FIG. 3 is an example of a layout pattern for optical fibers and holes in a device described herein.
FIG. 4 is an example of a layout pattern for optical fibers in a device described herein.
FIG. 5, comprising FIGS. 5A and 5B, is a diagram illustrating a detail of two embodiments of the device described herein.
FIG. 6 is a diagram illustrating a portion of an optical probe 20 penetrating several tissues of an animal.
DETAILED DESCRIPTION OF THE INVENTION
The invention relates to methods and devices for assessing one or more components of a tissue in an animal. Prior analytical methods required biopsy and isolation of the desired tissue and subsequent analysis. The present invention permits assessment of tissue components without removal of the tissue from the animal body and without isolation of the tissue or components from other tissues or components with which it may be interspersed.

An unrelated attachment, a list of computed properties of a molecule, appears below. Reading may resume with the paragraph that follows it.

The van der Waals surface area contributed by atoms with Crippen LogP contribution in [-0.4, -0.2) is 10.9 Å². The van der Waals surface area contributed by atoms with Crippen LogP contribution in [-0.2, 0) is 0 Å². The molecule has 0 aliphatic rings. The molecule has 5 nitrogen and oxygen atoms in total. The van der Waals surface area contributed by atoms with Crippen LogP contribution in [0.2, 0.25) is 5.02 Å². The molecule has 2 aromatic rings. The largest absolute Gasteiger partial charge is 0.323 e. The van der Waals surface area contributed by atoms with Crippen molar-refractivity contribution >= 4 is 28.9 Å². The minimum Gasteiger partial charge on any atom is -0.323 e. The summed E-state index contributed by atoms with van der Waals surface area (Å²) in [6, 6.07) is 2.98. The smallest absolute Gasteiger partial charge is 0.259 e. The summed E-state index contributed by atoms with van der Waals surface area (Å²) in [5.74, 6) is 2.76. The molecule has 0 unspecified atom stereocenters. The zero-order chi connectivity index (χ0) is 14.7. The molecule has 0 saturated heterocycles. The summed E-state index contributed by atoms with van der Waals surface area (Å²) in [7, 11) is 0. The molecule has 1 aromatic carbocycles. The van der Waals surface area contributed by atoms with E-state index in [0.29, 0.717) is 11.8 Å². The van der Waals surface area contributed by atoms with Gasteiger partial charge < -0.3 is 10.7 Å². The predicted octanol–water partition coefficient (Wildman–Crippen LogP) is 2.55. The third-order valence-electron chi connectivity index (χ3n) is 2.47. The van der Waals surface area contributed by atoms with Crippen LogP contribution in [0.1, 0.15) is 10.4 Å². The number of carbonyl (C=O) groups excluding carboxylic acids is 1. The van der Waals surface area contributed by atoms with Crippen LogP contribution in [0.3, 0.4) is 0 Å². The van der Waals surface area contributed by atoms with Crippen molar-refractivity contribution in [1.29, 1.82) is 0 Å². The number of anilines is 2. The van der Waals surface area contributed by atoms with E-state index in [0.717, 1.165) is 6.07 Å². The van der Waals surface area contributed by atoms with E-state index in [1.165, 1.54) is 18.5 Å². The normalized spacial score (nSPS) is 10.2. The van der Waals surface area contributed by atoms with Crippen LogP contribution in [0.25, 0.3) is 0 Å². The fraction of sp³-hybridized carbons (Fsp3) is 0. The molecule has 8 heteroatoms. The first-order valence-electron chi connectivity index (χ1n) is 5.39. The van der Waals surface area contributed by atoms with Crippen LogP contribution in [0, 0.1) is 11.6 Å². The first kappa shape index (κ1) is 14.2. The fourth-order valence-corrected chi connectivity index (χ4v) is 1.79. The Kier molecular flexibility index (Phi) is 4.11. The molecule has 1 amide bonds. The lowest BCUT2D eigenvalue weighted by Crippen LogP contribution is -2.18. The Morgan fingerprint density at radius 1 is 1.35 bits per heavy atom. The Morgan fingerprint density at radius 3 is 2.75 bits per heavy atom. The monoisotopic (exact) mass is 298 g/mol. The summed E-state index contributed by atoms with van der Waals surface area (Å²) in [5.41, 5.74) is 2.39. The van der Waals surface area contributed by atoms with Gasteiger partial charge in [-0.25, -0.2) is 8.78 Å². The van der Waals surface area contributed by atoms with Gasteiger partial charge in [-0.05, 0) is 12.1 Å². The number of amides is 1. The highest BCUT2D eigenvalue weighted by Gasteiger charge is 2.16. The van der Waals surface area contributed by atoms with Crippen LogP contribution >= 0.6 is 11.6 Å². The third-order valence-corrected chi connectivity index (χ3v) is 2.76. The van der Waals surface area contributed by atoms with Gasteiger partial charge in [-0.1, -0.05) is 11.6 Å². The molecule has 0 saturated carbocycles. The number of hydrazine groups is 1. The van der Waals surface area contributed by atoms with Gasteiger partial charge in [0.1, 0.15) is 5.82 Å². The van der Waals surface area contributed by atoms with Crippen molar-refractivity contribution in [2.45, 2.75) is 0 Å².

Crudely simplified, the methods described herein involve assessing an optical property (e.g., reflectance of a particular wavelength of light) for multiple regions of a portion of an animal's body, whether external or internal. Regions of the body which exhibit an optical characteristic of one or more desired tissue types are selected for assessment of one or more additional optical characteristics (e.g., Raman spectral characteristics). These additional characteristics can be selected to provide information about the presence, concentration, or oxidation state (for example) of one or more components of the animal's blood. Further by way of example, the methods and devices described herein can be used by inserting a probe into an animal's body. Multiple optical conduits on the probe can be used to irradiate multiple portions of the body, and other optical conduits can be used to collect radiation reflected, transmitted, emitted, or scattered by irradiated portions the body. Analysis of that collected radiation can indicate the type(s) of tissue from which the individual conduits are collecting radiation, and those conduits can be used to collect radiation for which the optical characteristics are informative of the presence, absence, state, or concentration of a component of a tissue of interest.